An international team of astrophysicists, including Professor Phil Charles from the University of Southampton, have detected an intense wind from one of the closest known black holes to the Earth.
During observations of V404 Cygni, which went into a bright and violent outburst in June 2015 after more than 25 years of quiescence, the team began taking optical measurements of the black hole’s accretion disc using the 10.4m Gran Telescopio CANARIAS (GTC) - the biggest optical-infrared telescope in the world, situated at the Roque de los Muchachos Observatory (Garafía, La Palma) in the Canary Islands.
The results, which are published today in Nature, show the presence of a wind of neutral material (unionised hydrogen and helium), which is formed in the outer layers of the accretion disc, regulating the accretion of material by the black hole. This wind, detected for the first time in a system of this type, has a very high velocity (3,000 kilometres per second) so that it can escape from the gravitational field around the black hole.
Professor Charles, from Physics and Astronomy at the University of Southampton, said: “Its presence allows us to explain why the outburst, in spite of being bright and very violent, with continuous changes in luminosity and ejections of mass in the form of jets, was also very brief, lasting only two weeks.”
At the end of this outburst the GTC observations revealed the presence of a nebula formed from material expelled by the wind. This phenomenon, which has been observed for the first time in a black hole, also allows scientists to estimate the quantity of mass ejected into the interstellar medium.
Teo Muñoz Darias, a researcher at the Instituto de Astrofísica de Canarias (IAC) and the lead author of the study (and also a former Marie Curie Fellow at Southampton and Oxford), said: “The brightness of the source and the large collecting area of the GTC allowed us not only to detect the wind, but also to measure the variation of its properties on time-scales of minutes. The database obtained is probably the best ever observed for an object of this kind.
“This outburst of V404 Cygni, because of its complexity and because of the high quantity and quality of the observations, will help us understand how black holes swallow material via their accretion discs.”
“We think that what we have observed with the GTC in V404 Cygni happens, at least, in other black holes with large accretion discs,” concluded Professor Charles and Jorge Casares from IAC, two of the discoverers of V404 Cygni in 1992, and co-authors of the study.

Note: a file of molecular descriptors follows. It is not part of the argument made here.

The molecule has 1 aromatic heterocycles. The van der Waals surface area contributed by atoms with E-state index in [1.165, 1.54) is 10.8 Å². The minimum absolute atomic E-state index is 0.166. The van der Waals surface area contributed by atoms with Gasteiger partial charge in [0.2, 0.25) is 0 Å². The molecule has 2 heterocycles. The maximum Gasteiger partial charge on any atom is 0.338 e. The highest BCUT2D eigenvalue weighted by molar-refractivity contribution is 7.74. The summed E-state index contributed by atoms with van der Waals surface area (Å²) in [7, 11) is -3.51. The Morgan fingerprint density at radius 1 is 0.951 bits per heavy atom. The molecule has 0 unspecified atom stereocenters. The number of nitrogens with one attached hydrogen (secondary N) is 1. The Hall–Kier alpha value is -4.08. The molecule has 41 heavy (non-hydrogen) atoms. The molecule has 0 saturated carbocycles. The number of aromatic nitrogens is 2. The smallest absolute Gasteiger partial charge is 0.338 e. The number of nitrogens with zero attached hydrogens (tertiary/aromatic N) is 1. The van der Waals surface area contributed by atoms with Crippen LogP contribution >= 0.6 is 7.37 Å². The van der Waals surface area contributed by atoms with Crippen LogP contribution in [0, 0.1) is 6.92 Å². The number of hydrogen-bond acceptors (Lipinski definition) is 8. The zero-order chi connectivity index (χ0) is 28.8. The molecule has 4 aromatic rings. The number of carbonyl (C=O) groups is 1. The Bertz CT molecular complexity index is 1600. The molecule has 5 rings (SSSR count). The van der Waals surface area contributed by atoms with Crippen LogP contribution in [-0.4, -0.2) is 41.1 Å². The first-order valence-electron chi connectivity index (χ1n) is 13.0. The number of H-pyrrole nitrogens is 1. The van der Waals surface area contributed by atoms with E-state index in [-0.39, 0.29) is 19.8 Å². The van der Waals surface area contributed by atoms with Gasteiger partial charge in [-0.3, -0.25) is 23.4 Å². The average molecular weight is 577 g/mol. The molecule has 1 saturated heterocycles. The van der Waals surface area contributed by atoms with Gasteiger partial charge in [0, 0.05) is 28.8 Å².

V404 Cygni is a black hole within a binary system located in the constellation of Cygnus. In such systems, of which less than 50 are known, a black hole of around 10 times the mass of the Sun is swallowing material from a very nearby star, its companion star. During this process material falls onto the black hole and forms an accretion disc, whose hotter, innermost zones emit in X-rays. In the outer regions, however, we can study the disc in visible light, which is the part of the spectrum observable with the GTC.
V404 Cygni, at only 8,000 light years away, is one of the closest known black holes to the Earth, and has a particularly large accretion disc (with a radius of about ten million kilometres), making its outbursts especially bright at all wavelengths (X-rays, visible, infrared and radio waves).
On 15 June 2015, V404 Cygni went into outburst after a quiescence of over 25 years. During this period its brightness increased one million fold in a few days, becoming the brightest X-ray source in the sky. The GTC began taking spectroscopic observations on 17 June via the activation of a “target of opportunity” programme, designed by IAC researchers for this kind of event.
The observations were made with the OSIRIS instrument on the GTC, and were carried out during the two weeks of the outburst, in observing windows of one to two hours per night. In addition, the study included observations in X-rays by the INTEGRAL and SWIFT satellites, as well as data from the AMI radio-interferometer in the United Kingdom.
Nine of the series of data obtained during the night of 27 June were obtained with the GTC in the presence of His Majesty King Felipe VI of Spain, who attended the observations as part of the celebrations of the 30th anniversary of the Canary Island Observatories. The King was able to observe at first hand the exceptional range of phenomena exhibited by this black hole.
The research team was led by the IAC astrophysicist Teo Muñoz Darias, and included four other members of the same institute: Jorge Casares, Daniel Mata Sánchez, Montserrat Armas Padilla, and Manuel Linares, as well as researchers from the universities of Oxford and Southampton in the United Kingdom, and from research institutes in Germany, France and Japan.
Quelle: University of Southampton